Luying Chen Presents at the American Comparative Literature Association's Annual Meeting

Photo: Phil Dembinski '08Photo: Phil Dembinski '08
Chen’s presentation was part of a two-day seminar titled “Religion, Ethics, and the Secular in Literature: Intermediality, Intervention, or Conflict of the Faculties?”

Humanities, History, and Social Sciences Associate Professor Luying Chen presented at the American Comparative Literature Association’s annual meeting at Georgetown University on March 9. There, Chen presented her paper titled, “Judeo-Christian Faith Concepts, Transcultural Chinese Subject Positions, and Kierkegaardian Ethic: the Case of Shi Tiesheng and Gene Luen Yang.” Chen’s presentation on her paper was part of a two-day seminar titled “Religion, Ethics, and the Secular in Literature: Intermediary, Intervention, or Conflict of the Faculties?" The seminar was sponsored by the International Comparative Literature Association Committee on Religion, Ethics, and Literature.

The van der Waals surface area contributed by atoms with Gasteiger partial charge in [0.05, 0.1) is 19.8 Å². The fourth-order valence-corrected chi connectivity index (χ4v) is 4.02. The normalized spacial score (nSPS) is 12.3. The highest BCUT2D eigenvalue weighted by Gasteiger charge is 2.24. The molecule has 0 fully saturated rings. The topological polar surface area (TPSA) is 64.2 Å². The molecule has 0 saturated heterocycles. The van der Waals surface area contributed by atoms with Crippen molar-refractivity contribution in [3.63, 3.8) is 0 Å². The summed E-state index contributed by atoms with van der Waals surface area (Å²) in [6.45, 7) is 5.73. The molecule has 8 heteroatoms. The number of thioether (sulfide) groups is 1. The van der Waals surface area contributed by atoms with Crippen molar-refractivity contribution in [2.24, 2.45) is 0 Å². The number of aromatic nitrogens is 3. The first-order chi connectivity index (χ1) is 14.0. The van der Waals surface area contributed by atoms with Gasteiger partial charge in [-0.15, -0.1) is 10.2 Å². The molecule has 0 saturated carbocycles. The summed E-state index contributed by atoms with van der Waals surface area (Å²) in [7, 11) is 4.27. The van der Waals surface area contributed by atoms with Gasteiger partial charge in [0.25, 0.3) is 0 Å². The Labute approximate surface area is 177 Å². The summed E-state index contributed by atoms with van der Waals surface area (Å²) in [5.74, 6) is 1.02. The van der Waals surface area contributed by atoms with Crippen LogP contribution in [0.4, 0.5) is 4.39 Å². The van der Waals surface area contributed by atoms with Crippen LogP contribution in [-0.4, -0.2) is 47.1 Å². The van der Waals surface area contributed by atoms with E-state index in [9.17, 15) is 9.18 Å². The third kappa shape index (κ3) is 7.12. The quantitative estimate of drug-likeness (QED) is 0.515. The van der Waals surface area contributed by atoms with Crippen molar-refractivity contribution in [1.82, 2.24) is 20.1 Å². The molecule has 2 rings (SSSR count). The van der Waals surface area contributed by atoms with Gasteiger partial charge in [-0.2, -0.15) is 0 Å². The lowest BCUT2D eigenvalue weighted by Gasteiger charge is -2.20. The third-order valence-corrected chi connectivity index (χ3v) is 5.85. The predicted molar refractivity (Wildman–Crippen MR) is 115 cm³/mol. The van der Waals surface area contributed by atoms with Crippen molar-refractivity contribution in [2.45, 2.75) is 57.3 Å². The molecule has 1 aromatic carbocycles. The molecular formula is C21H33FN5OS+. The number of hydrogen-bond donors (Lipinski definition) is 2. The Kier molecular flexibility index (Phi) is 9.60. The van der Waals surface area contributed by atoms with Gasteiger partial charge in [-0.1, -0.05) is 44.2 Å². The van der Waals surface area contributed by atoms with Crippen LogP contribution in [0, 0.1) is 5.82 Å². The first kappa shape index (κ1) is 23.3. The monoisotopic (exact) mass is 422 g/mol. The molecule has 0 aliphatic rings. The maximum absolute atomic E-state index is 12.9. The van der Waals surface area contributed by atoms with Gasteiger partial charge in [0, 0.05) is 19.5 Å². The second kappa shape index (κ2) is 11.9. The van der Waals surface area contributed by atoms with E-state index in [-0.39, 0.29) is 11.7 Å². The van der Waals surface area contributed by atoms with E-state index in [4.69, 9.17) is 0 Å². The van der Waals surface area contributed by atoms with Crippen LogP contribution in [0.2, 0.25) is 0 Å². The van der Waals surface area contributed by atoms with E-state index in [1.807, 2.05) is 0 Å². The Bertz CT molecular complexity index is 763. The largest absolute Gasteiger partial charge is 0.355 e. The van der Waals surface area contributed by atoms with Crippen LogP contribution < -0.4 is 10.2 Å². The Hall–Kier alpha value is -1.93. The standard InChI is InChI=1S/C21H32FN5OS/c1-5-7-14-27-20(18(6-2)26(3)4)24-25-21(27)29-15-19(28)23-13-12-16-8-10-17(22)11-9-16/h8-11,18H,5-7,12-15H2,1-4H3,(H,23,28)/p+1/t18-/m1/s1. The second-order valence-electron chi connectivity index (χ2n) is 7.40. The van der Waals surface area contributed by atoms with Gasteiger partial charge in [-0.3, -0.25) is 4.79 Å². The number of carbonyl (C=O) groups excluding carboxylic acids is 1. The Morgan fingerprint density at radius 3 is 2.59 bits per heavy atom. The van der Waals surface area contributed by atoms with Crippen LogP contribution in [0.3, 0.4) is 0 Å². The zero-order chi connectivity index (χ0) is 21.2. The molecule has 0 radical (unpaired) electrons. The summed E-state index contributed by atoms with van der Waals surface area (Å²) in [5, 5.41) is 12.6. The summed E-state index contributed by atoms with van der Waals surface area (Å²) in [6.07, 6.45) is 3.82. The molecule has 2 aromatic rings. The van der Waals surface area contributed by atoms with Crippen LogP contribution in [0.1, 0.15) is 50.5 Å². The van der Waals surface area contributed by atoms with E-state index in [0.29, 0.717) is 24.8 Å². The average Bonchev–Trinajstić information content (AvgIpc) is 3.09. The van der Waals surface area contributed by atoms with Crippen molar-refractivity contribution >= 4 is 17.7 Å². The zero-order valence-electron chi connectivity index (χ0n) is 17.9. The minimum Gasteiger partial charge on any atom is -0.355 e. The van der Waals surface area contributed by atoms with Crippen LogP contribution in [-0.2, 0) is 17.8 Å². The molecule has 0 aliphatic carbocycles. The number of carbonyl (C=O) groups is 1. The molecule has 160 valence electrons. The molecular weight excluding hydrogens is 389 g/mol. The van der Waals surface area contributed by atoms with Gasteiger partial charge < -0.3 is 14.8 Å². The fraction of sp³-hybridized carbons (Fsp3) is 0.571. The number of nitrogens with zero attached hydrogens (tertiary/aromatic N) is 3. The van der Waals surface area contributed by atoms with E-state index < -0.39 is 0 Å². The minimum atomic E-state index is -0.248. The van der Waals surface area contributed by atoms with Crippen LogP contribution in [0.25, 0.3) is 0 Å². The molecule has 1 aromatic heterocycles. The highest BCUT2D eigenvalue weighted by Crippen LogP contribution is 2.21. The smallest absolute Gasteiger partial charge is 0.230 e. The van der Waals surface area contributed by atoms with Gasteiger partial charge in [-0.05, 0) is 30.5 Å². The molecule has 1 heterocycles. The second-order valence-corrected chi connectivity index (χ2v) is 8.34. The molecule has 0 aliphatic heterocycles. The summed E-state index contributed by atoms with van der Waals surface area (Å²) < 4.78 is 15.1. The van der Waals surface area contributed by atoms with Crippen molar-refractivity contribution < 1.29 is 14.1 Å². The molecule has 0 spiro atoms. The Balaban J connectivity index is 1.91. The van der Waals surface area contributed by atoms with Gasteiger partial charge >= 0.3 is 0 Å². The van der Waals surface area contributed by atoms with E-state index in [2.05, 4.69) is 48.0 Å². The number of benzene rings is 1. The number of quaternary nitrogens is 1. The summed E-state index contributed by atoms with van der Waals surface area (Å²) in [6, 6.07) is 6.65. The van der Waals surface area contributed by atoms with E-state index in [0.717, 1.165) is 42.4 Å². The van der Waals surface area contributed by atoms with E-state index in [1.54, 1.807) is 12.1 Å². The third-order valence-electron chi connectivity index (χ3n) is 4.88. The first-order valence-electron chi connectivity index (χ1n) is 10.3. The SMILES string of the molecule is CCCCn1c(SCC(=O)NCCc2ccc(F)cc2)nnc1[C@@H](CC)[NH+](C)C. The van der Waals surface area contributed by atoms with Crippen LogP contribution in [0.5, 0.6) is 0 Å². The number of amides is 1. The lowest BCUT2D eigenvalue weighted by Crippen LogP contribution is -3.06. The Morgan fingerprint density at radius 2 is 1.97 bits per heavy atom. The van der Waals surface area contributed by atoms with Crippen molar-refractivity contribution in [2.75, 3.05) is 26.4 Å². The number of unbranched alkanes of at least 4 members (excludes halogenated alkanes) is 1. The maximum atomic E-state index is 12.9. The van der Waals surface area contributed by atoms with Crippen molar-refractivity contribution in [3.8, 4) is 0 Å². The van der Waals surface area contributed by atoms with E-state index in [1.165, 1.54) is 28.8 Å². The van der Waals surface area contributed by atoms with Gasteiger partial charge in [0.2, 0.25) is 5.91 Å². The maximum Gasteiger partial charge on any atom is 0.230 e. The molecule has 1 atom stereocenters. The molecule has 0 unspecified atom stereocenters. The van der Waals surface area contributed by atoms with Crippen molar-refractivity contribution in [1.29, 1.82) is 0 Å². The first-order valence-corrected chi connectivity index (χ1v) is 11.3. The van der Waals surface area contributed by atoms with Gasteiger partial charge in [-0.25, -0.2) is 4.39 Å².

Chen’s paper analyzes how Shi Tiesheng, a native Chinese writer, and Gene Luen Yang, an American-born Chinese, reposition selective Judeo-Christian faith concepts in dialogue with Buddhist concepts to create an “intermediary space” for the disabled as well as the racially and culturally marginalized. Chen says her paper, “explore[s] the ethical orientation of the texts in light of Kierkegaard's idea of subjective truth and analyze[s] what kind of ‘unbounded community’ each author imagines behind the fragmentation of the male Chinese subjectivity.”